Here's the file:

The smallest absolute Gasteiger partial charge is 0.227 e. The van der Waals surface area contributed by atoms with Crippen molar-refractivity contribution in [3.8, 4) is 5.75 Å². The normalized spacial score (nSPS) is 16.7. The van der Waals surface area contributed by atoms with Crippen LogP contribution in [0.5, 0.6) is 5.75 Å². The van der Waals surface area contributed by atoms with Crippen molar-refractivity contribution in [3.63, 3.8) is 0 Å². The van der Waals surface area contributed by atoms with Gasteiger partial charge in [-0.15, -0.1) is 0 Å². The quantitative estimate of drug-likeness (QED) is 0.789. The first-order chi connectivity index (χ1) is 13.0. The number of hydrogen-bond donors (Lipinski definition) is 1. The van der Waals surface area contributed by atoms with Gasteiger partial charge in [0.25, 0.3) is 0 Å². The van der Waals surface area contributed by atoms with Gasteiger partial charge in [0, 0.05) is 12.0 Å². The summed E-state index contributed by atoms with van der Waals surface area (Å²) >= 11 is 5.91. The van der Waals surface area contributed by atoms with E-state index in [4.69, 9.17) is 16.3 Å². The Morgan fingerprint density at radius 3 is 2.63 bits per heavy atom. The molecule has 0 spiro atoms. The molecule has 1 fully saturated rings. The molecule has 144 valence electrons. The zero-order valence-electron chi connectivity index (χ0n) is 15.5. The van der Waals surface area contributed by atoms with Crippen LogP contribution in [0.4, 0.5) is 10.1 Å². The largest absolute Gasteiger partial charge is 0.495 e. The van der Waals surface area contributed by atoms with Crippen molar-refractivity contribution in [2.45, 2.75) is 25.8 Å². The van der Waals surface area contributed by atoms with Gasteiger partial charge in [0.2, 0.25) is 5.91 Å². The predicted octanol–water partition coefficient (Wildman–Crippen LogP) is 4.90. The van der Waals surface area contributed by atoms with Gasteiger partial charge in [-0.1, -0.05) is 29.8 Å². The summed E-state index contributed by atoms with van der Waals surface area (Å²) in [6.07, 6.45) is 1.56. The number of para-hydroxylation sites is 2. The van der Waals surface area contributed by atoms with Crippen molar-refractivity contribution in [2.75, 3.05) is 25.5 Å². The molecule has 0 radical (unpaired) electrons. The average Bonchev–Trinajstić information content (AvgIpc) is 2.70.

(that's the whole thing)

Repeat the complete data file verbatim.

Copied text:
The smallest absolute Gasteiger partial charge is 0.227 e. The van der Waals surface area contributed by atoms with Crippen molar-refractivity contribution in [3.8, 4) is 5.75 Å². The normalized spacial score (nSPS) is 16.7. The van der Waals surface area contributed by atoms with Crippen LogP contribution in [0.5, 0.6) is 5.75 Å². The van der Waals surface area contributed by atoms with Crippen molar-refractivity contribution in [3.63, 3.8) is 0 Å². The van der Waals surface area contributed by atoms with Gasteiger partial charge in [-0.15, -0.1) is 0 Å². The quantitative estimate of drug-likeness (QED) is 0.789. The first-order chi connectivity index (χ1) is 13.0. The number of hydrogen-bond donors (Lipinski definition) is 1. The van der Waals surface area contributed by atoms with Gasteiger partial charge in [0.25, 0.3) is 0 Å². The van der Waals surface area contributed by atoms with Gasteiger partial charge in [0, 0.05) is 12.0 Å². The summed E-state index contributed by atoms with van der Waals surface area (Å²) >= 11 is 5.91. The van der Waals surface area contributed by atoms with E-state index in [4.69, 9.17) is 16.3 Å². The Morgan fingerprint density at radius 3 is 2.63 bits per heavy atom. The molecule has 0 spiro atoms. The molecule has 1 fully saturated rings. The molecule has 144 valence electrons. The zero-order valence-electron chi connectivity index (χ0n) is 15.5. The van der Waals surface area contributed by atoms with Crippen LogP contribution in [0.4, 0.5) is 10.1 Å². The largest absolute Gasteiger partial charge is 0.495 e. The van der Waals surface area contributed by atoms with Crippen molar-refractivity contribution in [2.45, 2.75) is 25.8 Å². The van der Waals surface area contributed by atoms with Gasteiger partial charge in [0.2, 0.25) is 5.91 Å². The predicted octanol–water partition coefficient (Wildman–Crippen LogP) is 4.90. The van der Waals surface area contributed by atoms with Gasteiger partial charge in [-0.1, -0.05) is 29.8 Å². The summed E-state index contributed by atoms with van der Waals surface area (Å²) in [6.07, 6.45) is 1.56. The number of para-hydroxylation sites is 2. The van der Waals surface area contributed by atoms with Crippen molar-refractivity contribution in [2.75, 3.05) is 25.5 Å². The molecule has 0 radical (unpaired) electrons. The average Bonchev–Trinajstić information content (AvgIpc) is 2.70.